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First, let’s talk about how a house ends up in foreclosure. Next week we can talk about how you can take advantage of a foreclosure situation or a tax lien.

In an incredibly timely and kismet-like fashion, this article appeared in my news feed this morning on an impending foreclosure.

I was irritated by the headline which positioned the homeowner as a victim of an impossible situation; this is more dramatic storytelling than actual news. Potential investors and future homeowners should not decide to not buy real estate because the bank can just take the house away on a whim, which is the implication of the headline. It is not as simple as they missed one payment and therefore the bank gets their house.

Based on the tax records, this house was purchased in 2003 for $470,000. Before the big market crash in 2008, one could make real estate magic. You could buy with no money down, stated income and borrow more than the purchase price, walking away with a little extra money in your pocket.

The house is now in contract at more than double the original purchase price. Likely that the sellers didn’t qualify to refinance when interest rates were dirt cheap in 2013 or even last year when they dropped below 3%. In theory, they should have plenty of equity.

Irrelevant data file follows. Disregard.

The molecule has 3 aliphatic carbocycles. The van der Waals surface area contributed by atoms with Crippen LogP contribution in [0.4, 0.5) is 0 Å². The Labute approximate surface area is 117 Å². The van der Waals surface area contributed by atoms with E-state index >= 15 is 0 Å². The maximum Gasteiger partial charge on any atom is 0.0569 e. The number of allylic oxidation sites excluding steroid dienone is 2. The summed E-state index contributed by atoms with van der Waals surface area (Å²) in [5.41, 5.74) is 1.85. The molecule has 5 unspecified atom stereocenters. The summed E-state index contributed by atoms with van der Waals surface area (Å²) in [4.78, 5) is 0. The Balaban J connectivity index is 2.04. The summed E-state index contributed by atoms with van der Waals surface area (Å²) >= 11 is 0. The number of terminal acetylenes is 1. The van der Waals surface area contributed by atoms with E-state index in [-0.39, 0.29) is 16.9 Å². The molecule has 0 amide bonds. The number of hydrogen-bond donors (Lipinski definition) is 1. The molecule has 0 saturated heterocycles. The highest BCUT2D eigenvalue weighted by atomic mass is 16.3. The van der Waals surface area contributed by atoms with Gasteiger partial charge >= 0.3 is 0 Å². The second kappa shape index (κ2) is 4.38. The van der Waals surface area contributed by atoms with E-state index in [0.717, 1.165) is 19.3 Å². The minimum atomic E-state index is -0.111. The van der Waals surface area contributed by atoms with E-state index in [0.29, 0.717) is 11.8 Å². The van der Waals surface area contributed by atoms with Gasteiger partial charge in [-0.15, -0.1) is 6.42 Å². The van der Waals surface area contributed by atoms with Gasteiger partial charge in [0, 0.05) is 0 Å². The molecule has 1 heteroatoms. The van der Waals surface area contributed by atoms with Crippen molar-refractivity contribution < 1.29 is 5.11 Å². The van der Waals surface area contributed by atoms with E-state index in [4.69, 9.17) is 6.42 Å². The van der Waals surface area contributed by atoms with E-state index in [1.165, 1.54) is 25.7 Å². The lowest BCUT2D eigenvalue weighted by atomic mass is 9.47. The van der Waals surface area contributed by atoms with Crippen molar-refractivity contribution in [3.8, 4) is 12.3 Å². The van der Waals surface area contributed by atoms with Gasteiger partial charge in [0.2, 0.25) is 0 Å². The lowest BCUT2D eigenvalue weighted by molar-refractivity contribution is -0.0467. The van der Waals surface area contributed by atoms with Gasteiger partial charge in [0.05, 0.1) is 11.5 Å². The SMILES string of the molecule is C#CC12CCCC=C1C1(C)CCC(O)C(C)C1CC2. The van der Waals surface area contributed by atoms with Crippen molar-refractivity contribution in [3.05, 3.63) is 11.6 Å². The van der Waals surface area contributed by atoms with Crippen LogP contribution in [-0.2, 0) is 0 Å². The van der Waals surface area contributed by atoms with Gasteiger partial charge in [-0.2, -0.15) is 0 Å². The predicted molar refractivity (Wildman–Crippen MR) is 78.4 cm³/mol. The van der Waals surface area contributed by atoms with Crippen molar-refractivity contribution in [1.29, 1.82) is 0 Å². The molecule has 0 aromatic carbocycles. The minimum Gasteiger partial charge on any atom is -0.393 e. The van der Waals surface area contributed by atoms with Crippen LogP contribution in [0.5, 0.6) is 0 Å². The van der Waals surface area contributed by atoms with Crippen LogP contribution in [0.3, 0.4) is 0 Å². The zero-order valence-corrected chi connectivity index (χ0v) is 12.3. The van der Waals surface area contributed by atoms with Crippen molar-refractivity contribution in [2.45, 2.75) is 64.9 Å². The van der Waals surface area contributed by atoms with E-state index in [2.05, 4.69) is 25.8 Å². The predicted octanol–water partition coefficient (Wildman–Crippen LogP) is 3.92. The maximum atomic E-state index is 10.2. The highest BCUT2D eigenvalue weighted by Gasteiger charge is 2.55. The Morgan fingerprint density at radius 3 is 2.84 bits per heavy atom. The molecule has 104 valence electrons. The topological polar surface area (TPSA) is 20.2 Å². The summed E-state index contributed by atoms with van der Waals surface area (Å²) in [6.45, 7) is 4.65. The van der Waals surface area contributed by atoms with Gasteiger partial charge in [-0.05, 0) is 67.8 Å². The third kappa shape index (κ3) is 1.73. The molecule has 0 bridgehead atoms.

If you dig deeper into the article and the lawsuit, you’ll find that they didn’t just miss one payment and then make it up, they stopped paying altogether while attempting to get loan modification and ended up with $150,000 in fees. They took the advice of the customer service representative they were talking to, and didn’t get it in writing. This is akin to getting into a dispute with your credit card company and not paying while you try to sort it out, and maybe the $18/hr customer service rep on the other end of the phone or that guy at the offshore call center said not paying was a good idea, but you may wish to seek actual expert advice. Ask a few people, talk to a lawyer or another expert.

This mortgage company has a reputation for shady & disorganized dealings, and I don’t doubt that there is plenty of blame to go around as to how it ended up in foreclosure.

In conclusion- as with anything: buyer beware, even when getting a mortgage. In this case their mortgage was bought out by a disorganized company with shady practices. You should always make all the payments and if you miss one and can’t afford to make it up, it might be your moment to get a second job and figure it out, hustle to get your credit up so you can refinance or prepare to sell your house.

So you want to buy a house, but the idea of foreclosure gives you the heebeegeebees? This is what you need to know: